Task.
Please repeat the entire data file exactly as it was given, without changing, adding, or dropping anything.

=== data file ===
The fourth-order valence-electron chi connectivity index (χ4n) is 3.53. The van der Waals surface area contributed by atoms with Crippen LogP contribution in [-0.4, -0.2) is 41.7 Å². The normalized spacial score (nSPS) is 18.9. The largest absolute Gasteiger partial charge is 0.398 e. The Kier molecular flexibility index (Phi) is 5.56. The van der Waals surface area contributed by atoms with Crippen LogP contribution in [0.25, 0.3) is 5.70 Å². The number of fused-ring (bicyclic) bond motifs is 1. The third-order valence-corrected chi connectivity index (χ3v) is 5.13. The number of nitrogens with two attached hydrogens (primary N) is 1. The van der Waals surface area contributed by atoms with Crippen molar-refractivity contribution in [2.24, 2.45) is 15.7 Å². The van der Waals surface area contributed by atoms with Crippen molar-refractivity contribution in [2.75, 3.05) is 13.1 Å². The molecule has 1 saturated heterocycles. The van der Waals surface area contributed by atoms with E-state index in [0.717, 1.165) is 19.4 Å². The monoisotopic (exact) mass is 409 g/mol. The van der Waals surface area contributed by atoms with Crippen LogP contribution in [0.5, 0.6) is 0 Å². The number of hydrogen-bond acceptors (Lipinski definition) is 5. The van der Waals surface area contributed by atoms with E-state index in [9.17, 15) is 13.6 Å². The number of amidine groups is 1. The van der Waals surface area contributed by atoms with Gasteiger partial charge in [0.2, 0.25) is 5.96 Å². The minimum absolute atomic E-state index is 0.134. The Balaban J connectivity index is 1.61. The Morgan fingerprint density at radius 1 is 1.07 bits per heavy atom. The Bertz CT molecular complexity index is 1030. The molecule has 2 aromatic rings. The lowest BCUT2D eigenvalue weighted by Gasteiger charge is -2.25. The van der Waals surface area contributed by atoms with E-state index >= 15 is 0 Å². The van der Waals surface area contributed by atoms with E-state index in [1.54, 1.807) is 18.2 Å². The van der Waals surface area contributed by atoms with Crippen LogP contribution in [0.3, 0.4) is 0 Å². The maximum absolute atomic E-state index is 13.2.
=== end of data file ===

The fourth-order valence-electron chi connectivity index (χ4n) is 3.53. The van der Waals surface area contributed by atoms with Crippen LogP contribution in [-0.4, -0.2) is 41.7 Å². The normalized spacial score (nSPS) is 18.9. The largest absolute Gasteiger partial charge is 0.398 e. The Kier molecular flexibility index (Phi) is 5.56. The van der Waals surface area contributed by atoms with Crippen LogP contribution in [0.25, 0.3) is 5.70 Å². The number of fused-ring (bicyclic) bond motifs is 1. The third-order valence-corrected chi connectivity index (χ3v) is 5.13. The number of nitrogens with two attached hydrogens (primary N) is 1. The van der Waals surface area contributed by atoms with Crippen molar-refractivity contribution in [2.24, 2.45) is 15.7 Å². The van der Waals surface area contributed by atoms with Crippen molar-refractivity contribution in [2.75, 3.05) is 13.1 Å². The molecule has 1 saturated heterocycles. The van der Waals surface area contributed by atoms with E-state index in [0.717, 1.165) is 19.4 Å². The monoisotopic (exact) mass is 409 g/mol. The van der Waals surface area contributed by atoms with Crippen LogP contribution in [0.5, 0.6) is 0 Å². The number of hydrogen-bond acceptors (Lipinski definition) is 5. The van der Waals surface area contributed by atoms with E-state index in [9.17, 15) is 13.6 Å². The number of amidine groups is 1. The van der Waals surface area contributed by atoms with Gasteiger partial charge in [0.2, 0.25) is 5.96 Å². The minimum absolute atomic E-state index is 0.134. The Balaban J connectivity index is 1.61. The Morgan fingerprint density at radius 1 is 1.07 bits per heavy atom. The Bertz CT molecular complexity index is 1030. The molecule has 2 aromatic rings. The lowest BCUT2D eigenvalue weighted by Gasteiger charge is -2.25. The van der Waals surface area contributed by atoms with E-state index >= 15 is 0 Å². The van der Waals surface area contributed by atoms with E-state index in [1.54, 1.807) is 18.2 Å². The van der Waals surface area contributed by atoms with Crippen LogP contribution in [0.3, 0.4) is 0 Å². The maximum absolute atomic E-state index is 13.2.